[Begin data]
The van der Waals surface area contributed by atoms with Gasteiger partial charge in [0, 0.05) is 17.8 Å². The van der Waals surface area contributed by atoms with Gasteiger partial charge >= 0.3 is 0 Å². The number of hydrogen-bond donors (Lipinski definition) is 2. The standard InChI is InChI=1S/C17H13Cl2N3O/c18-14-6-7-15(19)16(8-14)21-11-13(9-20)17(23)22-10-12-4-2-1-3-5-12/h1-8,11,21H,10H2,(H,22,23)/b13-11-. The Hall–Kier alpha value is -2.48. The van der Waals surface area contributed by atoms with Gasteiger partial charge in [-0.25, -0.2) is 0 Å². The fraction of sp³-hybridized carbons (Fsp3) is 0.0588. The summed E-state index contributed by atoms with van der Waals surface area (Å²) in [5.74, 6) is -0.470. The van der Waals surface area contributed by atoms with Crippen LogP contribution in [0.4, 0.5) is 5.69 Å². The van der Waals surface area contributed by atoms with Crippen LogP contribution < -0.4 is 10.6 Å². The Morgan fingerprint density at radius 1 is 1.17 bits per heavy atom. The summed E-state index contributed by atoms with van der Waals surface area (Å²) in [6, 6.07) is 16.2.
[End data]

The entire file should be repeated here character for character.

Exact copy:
The van der Waals surface area contributed by atoms with Gasteiger partial charge in [0, 0.05) is 17.8 Å². The van der Waals surface area contributed by atoms with Gasteiger partial charge >= 0.3 is 0 Å². The number of hydrogen-bond donors (Lipinski definition) is 2. The standard InChI is InChI=1S/C17H13Cl2N3O/c18-14-6-7-15(19)16(8-14)21-11-13(9-20)17(23)22-10-12-4-2-1-3-5-12/h1-8,11,21H,10H2,(H,22,23)/b13-11-. The Hall–Kier alpha value is -2.48. The van der Waals surface area contributed by atoms with Gasteiger partial charge in [-0.25, -0.2) is 0 Å². The fraction of sp³-hybridized carbons (Fsp3) is 0.0588. The summed E-state index contributed by atoms with van der Waals surface area (Å²) in [5.74, 6) is -0.470. The van der Waals surface area contributed by atoms with Crippen LogP contribution in [0.4, 0.5) is 5.69 Å². The van der Waals surface area contributed by atoms with Crippen LogP contribution < -0.4 is 10.6 Å². The Morgan fingerprint density at radius 1 is 1.17 bits per heavy atom. The summed E-state index contributed by atoms with van der Waals surface area (Å²) in [6, 6.07) is 16.2.